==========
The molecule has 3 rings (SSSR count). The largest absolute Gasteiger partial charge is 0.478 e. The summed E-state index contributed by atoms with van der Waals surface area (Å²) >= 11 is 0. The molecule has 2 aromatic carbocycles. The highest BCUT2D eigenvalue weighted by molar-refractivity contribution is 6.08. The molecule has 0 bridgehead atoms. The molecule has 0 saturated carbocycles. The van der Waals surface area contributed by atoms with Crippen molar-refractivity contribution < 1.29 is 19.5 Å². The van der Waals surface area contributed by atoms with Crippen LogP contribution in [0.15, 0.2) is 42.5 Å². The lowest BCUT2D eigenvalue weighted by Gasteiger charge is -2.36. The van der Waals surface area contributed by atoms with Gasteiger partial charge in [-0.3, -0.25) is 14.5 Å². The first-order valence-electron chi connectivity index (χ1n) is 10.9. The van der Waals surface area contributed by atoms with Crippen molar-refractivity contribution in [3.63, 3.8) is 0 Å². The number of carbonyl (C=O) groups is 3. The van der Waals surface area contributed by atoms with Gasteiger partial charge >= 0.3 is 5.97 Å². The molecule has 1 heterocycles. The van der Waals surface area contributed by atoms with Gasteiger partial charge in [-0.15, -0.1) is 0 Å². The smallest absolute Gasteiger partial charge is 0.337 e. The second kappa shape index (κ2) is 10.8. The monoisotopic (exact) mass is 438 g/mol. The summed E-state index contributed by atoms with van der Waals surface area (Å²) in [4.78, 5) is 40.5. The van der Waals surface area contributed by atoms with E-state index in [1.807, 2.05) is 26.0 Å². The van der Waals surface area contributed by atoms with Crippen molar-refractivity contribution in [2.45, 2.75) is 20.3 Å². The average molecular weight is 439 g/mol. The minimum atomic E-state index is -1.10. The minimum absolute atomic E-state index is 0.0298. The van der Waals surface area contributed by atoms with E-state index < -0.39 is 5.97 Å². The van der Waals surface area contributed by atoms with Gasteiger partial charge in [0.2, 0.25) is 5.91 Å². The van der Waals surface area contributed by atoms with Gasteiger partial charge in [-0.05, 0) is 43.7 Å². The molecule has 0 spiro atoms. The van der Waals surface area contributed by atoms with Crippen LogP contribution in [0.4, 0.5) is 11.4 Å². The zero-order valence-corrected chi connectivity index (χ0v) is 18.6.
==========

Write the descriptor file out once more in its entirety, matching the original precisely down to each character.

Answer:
The molecule has 3 rings (SSSR count). The largest absolute Gasteiger partial charge is 0.478 e. The summed E-state index contributed by atoms with van der Waals surface area (Å²) >= 11 is 0. The molecule has 2 aromatic carbocycles. The highest BCUT2D eigenvalue weighted by molar-refractivity contribution is 6.08. The molecule has 0 bridgehead atoms. The molecule has 0 saturated carbocycles. The van der Waals surface area contributed by atoms with Crippen molar-refractivity contribution < 1.29 is 19.5 Å². The van der Waals surface area contributed by atoms with Crippen LogP contribution in [0.15, 0.2) is 42.5 Å². The lowest BCUT2D eigenvalue weighted by Gasteiger charge is -2.36. The van der Waals surface area contributed by atoms with Gasteiger partial charge in [-0.3, -0.25) is 14.5 Å². The first-order valence-electron chi connectivity index (χ1n) is 10.9. The van der Waals surface area contributed by atoms with Crippen molar-refractivity contribution in [3.63, 3.8) is 0 Å². The number of carbonyl (C=O) groups is 3. The van der Waals surface area contributed by atoms with Gasteiger partial charge >= 0.3 is 5.97 Å². The molecule has 1 heterocycles. The van der Waals surface area contributed by atoms with Gasteiger partial charge in [-0.15, -0.1) is 0 Å². The smallest absolute Gasteiger partial charge is 0.337 e. The second kappa shape index (κ2) is 10.8. The monoisotopic (exact) mass is 438 g/mol. The summed E-state index contributed by atoms with van der Waals surface area (Å²) in [4.78, 5) is 40.5. The van der Waals surface area contributed by atoms with E-state index in [1.807, 2.05) is 26.0 Å². The van der Waals surface area contributed by atoms with Crippen molar-refractivity contribution in [2.45, 2.75) is 20.3 Å². The average molecular weight is 439 g/mol. The minimum atomic E-state index is -1.10. The minimum absolute atomic E-state index is 0.0298. The van der Waals surface area contributed by atoms with E-state index < -0.39 is 5.97 Å². The van der Waals surface area contributed by atoms with Gasteiger partial charge in [0.2, 0.25) is 5.91 Å². The van der Waals surface area contributed by atoms with Gasteiger partial charge in [-0.05, 0) is 43.7 Å². The molecule has 0 spiro atoms. The van der Waals surface area contributed by atoms with Crippen LogP contribution in [0.4, 0.5) is 11.4 Å². The zero-order valence-corrected chi connectivity index (χ0v) is 18.6.